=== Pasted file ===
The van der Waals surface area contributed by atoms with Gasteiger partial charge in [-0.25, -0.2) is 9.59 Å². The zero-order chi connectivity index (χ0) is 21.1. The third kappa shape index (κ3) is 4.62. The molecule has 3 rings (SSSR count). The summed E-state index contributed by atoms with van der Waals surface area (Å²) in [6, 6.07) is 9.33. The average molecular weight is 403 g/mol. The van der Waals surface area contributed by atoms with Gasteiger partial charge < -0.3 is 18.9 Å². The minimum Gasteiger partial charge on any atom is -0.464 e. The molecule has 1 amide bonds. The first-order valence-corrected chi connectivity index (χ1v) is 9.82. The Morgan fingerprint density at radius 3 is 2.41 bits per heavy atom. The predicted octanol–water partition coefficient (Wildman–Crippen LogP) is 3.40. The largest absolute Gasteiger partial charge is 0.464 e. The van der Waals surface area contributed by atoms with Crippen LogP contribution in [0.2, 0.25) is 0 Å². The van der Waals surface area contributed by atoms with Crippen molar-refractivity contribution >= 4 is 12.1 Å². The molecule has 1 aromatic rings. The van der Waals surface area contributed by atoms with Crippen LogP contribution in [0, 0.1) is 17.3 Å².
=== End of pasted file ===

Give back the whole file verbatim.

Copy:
The van der Waals surface area contributed by atoms with Gasteiger partial charge in [-0.25, -0.2) is 9.59 Å². The zero-order chi connectivity index (χ0) is 21.1. The third kappa shape index (κ3) is 4.62. The molecule has 3 rings (SSSR count). The summed E-state index contributed by atoms with van der Waals surface area (Å²) in [6, 6.07) is 9.33. The average molecular weight is 403 g/mol. The van der Waals surface area contributed by atoms with Gasteiger partial charge < -0.3 is 18.9 Å². The minimum Gasteiger partial charge on any atom is -0.464 e. The molecule has 1 amide bonds. The first-order valence-corrected chi connectivity index (χ1v) is 9.82. The Morgan fingerprint density at radius 3 is 2.41 bits per heavy atom. The predicted octanol–water partition coefficient (Wildman–Crippen LogP) is 3.40. The largest absolute Gasteiger partial charge is 0.464 e. The van der Waals surface area contributed by atoms with Crippen LogP contribution in [0.2, 0.25) is 0 Å². The van der Waals surface area contributed by atoms with Crippen molar-refractivity contribution >= 4 is 12.1 Å². The molecule has 1 aromatic rings. The van der Waals surface area contributed by atoms with Crippen LogP contribution in [0, 0.1) is 17.3 Å².